Last month saw the international conference – Evelyn Waugh and His Circle: Reading and Editing the Complete Works finally come to fruition. It has been a common topic of conversation ever since I started working on the project in January 2014 but had always seemed strangely far off and abstract in the way big events like this seem to. It all became concrete however when, about six weeks before the conference, I started to help Barbara with various admin tasks; getting in touch with delegates and keynote speakers, compiling information, booking our photographer and things of that nature. I even ended up hand drawing the table settings for our Gala Dinner! This took several hours and gave me a really horrible cramp in my arm so is not something I would generally suggest doing!
I got up bright and early at 6am on the first day of the conference and didn’t really stop moving until the Sunday lunch three days later!
On Friday morning Ben (my partner) and I made our way over to College Court, the University of Leicester’s dedicated conference centre, in just a tiny bit of a hurry, but when we arrived everything seemed suspiciously calm! Ben was whisked away almost immediately to set up cameras and dictaphones as he had been kind enough to volunteer his AV expertise over the weekend. It is particularly important, on a project of this size, to record the thoughts and issues raised in sessions as these things can be very difficult to remember otherwise, and we hope that the editors will be able to make use of the recordings if they need to once they are uploaded to our Soundcloud account.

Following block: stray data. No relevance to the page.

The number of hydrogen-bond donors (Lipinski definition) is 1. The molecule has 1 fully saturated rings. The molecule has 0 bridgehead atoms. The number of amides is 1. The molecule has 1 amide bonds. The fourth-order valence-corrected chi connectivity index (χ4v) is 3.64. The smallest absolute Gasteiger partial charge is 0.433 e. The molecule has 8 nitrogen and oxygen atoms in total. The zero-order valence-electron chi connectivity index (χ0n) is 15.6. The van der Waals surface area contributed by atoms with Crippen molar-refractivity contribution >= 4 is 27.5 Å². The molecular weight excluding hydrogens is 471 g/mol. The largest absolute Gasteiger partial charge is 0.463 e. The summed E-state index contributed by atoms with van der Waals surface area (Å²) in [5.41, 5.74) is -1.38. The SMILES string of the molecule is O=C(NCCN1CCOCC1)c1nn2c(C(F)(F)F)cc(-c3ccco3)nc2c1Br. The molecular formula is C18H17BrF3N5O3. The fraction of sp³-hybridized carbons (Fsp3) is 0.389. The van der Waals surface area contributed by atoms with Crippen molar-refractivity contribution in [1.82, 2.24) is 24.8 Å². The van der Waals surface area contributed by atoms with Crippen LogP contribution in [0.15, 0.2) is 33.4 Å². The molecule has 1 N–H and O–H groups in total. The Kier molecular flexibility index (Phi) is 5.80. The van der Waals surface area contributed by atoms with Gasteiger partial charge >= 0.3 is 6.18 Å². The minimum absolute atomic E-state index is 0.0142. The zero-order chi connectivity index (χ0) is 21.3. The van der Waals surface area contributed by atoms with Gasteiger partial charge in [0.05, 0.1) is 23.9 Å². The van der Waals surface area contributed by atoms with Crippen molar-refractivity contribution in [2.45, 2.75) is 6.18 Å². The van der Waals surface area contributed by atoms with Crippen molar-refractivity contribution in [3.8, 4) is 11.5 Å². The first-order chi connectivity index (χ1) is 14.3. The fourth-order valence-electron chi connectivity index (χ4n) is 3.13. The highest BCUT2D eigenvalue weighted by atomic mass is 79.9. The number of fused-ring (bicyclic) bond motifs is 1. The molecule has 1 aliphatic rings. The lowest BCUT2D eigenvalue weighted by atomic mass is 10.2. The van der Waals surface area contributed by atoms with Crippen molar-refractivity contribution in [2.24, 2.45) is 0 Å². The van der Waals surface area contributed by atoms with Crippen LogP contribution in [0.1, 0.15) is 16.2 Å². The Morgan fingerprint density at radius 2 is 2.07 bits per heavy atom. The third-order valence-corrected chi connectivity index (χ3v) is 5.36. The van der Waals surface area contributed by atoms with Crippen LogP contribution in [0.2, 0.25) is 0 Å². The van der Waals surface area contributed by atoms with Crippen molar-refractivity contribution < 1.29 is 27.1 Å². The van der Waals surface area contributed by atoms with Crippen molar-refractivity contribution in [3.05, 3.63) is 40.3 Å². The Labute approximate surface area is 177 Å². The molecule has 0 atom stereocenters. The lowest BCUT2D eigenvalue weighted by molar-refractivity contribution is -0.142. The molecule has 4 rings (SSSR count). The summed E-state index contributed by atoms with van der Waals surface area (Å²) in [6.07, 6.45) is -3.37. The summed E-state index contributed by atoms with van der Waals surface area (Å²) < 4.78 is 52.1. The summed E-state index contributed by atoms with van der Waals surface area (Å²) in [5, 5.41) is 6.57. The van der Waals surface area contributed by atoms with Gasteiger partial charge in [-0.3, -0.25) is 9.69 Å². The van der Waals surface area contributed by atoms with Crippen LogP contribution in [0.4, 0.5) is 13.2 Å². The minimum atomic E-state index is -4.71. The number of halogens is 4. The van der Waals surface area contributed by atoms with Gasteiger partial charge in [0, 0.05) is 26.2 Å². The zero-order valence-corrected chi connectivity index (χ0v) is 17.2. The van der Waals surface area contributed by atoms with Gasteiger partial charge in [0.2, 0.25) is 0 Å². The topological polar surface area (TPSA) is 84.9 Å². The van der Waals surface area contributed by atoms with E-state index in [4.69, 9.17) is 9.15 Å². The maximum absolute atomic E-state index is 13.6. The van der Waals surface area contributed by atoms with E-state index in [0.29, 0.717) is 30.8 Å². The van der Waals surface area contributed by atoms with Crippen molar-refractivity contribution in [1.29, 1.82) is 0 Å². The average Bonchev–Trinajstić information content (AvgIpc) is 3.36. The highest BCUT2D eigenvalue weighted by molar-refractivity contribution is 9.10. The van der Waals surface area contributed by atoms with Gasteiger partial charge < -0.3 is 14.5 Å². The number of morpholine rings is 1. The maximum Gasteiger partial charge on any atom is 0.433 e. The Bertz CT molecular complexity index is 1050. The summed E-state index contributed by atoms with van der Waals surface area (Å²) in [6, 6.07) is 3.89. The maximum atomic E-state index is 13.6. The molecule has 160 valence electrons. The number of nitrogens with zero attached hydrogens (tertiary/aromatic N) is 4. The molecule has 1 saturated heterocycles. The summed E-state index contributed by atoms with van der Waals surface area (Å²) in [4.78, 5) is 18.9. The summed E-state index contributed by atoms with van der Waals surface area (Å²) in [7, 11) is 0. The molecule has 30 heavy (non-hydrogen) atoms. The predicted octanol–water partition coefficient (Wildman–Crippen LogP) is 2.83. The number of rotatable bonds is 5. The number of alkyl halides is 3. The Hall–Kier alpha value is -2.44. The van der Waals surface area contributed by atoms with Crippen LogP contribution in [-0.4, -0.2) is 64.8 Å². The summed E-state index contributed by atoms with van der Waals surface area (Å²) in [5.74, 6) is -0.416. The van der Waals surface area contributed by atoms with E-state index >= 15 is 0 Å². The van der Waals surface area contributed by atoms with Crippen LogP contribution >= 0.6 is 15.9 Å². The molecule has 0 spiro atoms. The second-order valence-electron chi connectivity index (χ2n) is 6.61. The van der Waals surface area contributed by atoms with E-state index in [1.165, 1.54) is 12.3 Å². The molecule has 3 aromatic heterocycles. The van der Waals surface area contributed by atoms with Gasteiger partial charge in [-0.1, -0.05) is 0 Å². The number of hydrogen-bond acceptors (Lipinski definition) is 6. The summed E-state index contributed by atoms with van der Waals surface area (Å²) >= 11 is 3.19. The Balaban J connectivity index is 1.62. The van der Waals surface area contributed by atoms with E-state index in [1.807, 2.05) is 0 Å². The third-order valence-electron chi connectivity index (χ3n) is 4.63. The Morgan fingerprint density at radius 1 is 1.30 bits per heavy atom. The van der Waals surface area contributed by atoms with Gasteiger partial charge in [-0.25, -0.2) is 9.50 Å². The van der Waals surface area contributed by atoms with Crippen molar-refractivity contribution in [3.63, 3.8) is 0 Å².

Before the sessions began I helped set up the screens in various rooms to show our Twitter feed and sent a practice tweet to make sure it was working! If you are interesting in seeing all the tweets sent from the conference all you have to do is search for #Waugh2015 on Twitter, or you can look at the Storify summary here: https://storify.com/CWEvelynWaugh/evelyn-waugh-and-his-circle
Then I was helping out for a few hours on the registration desk for the rest of the morning, making sure that everyone knew where they were going and had all the information they needed.
Friday’s sessions were mostly about issues of textual editing in the Complete Works project, and there were lots of workshops and round table discussions for the editors to get stuck into and discuss their findings, along with, hopefully finding solutions to any problems they might have. I also ran one of the Waugh Forum workshops that day, we’re trying to get people more involved with the forum, and it is open to everyone so if you would like to join in with the discussion then please do sign up here: http://www103.lamp.le.ac.uk/CWEW/phpBB3/
In the evening we were provided with a great meal and it gave everyone a chance to relax a little and talk about their research, and there was certainly a feeling of relief that the first day had gone so smoothly.
On Saturday I was able to attend Selina Hastings’ keynote talk in the morning about the correspondence between Waugh and Nancy Mitford. Everyone agreed that Selina brought the letters to life wonderfully, what I found particularly touching about them was how involved Waugh became in Mitford’s creative process, offering a great deal of advice about editing Love in a Cold Climate.